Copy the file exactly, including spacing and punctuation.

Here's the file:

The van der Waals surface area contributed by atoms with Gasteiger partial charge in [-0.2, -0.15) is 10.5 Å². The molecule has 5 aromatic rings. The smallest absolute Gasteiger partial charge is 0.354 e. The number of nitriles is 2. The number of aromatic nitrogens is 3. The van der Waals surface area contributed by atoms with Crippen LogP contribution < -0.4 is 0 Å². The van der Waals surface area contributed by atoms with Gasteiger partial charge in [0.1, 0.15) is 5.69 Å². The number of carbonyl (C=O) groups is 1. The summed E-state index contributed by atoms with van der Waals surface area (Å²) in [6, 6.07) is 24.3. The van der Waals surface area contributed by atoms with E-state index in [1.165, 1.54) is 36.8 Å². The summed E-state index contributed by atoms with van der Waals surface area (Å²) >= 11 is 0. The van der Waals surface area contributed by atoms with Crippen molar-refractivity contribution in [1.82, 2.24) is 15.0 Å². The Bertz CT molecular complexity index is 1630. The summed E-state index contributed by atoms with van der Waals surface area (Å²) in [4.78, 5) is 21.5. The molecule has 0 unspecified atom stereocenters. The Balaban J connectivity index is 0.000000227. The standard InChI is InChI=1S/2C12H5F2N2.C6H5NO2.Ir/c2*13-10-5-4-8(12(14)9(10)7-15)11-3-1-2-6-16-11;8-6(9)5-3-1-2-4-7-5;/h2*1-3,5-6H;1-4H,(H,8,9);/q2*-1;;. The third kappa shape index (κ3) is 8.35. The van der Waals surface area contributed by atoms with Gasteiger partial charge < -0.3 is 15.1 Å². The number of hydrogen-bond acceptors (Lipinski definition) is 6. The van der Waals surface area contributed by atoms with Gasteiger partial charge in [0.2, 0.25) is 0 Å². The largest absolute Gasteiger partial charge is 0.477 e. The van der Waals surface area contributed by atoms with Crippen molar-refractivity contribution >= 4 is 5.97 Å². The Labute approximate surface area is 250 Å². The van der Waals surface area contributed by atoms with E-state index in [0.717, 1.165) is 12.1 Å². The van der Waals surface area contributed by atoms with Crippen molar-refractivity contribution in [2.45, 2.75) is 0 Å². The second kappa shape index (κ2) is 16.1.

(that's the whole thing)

The van der Waals surface area contributed by atoms with Gasteiger partial charge in [-0.2, -0.15) is 10.5 Å². The molecule has 5 aromatic rings. The smallest absolute Gasteiger partial charge is 0.354 e. The number of nitriles is 2. The number of aromatic nitrogens is 3. The van der Waals surface area contributed by atoms with Crippen LogP contribution < -0.4 is 0 Å². The van der Waals surface area contributed by atoms with Gasteiger partial charge in [0.1, 0.15) is 5.69 Å². The number of carbonyl (C=O) groups is 1. The summed E-state index contributed by atoms with van der Waals surface area (Å²) in [6, 6.07) is 24.3. The van der Waals surface area contributed by atoms with E-state index in [1.165, 1.54) is 36.8 Å². The summed E-state index contributed by atoms with van der Waals surface area (Å²) >= 11 is 0. The van der Waals surface area contributed by atoms with Crippen molar-refractivity contribution in [1.82, 2.24) is 15.0 Å². The Bertz CT molecular complexity index is 1630. The summed E-state index contributed by atoms with van der Waals surface area (Å²) in [4.78, 5) is 21.5. The molecule has 0 unspecified atom stereocenters. The Balaban J connectivity index is 0.000000227. The standard InChI is InChI=1S/2C12H5F2N2.C6H5NO2.Ir/c2*13-10-5-4-8(12(14)9(10)7-15)11-3-1-2-6-16-11;8-6(9)5-3-1-2-4-7-5;/h2*1-3,5-6H;1-4H,(H,8,9);/q2*-1;;. The third kappa shape index (κ3) is 8.35. The van der Waals surface area contributed by atoms with Gasteiger partial charge < -0.3 is 15.1 Å². The number of hydrogen-bond acceptors (Lipinski definition) is 6. The van der Waals surface area contributed by atoms with Gasteiger partial charge in [0.2, 0.25) is 0 Å². The largest absolute Gasteiger partial charge is 0.477 e. The van der Waals surface area contributed by atoms with Crippen molar-refractivity contribution >= 4 is 5.97 Å². The Labute approximate surface area is 250 Å². The van der Waals surface area contributed by atoms with E-state index in [0.717, 1.165) is 12.1 Å². The van der Waals surface area contributed by atoms with Crippen molar-refractivity contribution in [2.45, 2.75) is 0 Å². The second kappa shape index (κ2) is 16.1.